Choosing high fiber foods can help manage diabetes. Aim for around 25-30 grams of fiber per day from fruits, vegetables, whole grains, legumes and nuts. Relying on pecan sandies for fiber would mean you’d need to get it from other foods instead.

Glycemic Index and Diabetes

The glycemic index (GI) is one tool that can help guide food choices for diabetes. It ranks carbohydrate-containing foods on how quickly they impact your blood sugar levels.

Foods are classified as:

  • Low GI – Under 55
  • Medium GI – 56-69
  • High GI – 70 and over

Low GI foods cause a gradual rise in blood sugar, while high GI foods lead to spikes.

Most cookies, including pecan sandies, would be considered high GI due to their high sugar content. One study found shortbread cookies similar to pecan sandies have a GI value of 77.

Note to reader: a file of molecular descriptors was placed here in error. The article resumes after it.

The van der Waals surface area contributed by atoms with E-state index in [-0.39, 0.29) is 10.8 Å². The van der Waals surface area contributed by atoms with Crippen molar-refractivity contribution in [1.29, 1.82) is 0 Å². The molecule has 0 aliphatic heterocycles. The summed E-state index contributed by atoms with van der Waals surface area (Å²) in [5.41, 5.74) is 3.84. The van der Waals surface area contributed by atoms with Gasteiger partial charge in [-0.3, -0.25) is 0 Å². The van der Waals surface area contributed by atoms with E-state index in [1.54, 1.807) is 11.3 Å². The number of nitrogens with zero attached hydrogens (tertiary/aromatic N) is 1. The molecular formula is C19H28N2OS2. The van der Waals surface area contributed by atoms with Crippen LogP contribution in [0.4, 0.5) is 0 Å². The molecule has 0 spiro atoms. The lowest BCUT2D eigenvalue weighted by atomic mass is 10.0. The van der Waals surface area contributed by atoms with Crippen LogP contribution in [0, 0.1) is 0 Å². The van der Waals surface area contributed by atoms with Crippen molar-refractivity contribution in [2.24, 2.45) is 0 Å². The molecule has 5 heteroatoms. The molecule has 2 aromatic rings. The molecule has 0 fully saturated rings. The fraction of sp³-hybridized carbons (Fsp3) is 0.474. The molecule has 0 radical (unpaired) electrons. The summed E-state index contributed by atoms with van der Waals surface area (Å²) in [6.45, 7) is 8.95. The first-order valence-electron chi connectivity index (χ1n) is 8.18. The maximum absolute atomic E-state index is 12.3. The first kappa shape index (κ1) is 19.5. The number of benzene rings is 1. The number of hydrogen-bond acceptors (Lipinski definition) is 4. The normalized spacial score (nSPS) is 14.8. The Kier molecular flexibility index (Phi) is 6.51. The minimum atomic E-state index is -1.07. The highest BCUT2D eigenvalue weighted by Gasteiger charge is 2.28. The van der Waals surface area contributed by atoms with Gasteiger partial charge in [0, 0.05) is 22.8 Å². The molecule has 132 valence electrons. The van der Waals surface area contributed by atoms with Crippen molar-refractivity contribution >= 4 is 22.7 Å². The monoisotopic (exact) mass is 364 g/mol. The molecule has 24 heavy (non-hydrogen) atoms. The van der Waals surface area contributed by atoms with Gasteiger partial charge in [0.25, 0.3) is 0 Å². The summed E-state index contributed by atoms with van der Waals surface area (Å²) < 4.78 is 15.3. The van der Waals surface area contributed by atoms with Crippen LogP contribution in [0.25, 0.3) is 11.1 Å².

This means pecan sandies are likely to cause a rapid increase in blood glucose when eaten. High GI foods require more insulin to control blood sugar, which can be demanding for the pancreas.

Choosing low GI foods as carb sources is helpful for regulating blood sugar in diabetes. Good options include non-starchy vegetables, beans, lentils, whole grains and some fruits.

Blood Sugar Impact

We’ve covered how the carb, fat and fiber content influence blood sugar, but what does research show on the actual impact of pecan sandies?

Unfortunately, there are not many studies looking at blood glucose and insulin response to eating pecan sandies specifically. However, we can make some educated guesses based on similar cookie research.

One study tested the glucose response to shortbread cookies in 12 healthy adults. The cookies contained 50 grams total carbs, similar to the amount in 4 pecan sandies.

On average, participant’s blood glucose increased from 5.5 mmol/L while fasting to 7.8 mmol/L at 30 minutes after eating the cookies. Insulin levels also spiked.

Based on this, we can expect pecan sandies to cause a significant temporary rise in blood sugar and insulin secretion. The spike likely peaks around 30 minutes after eating and returns to baseline within 2-3 hours.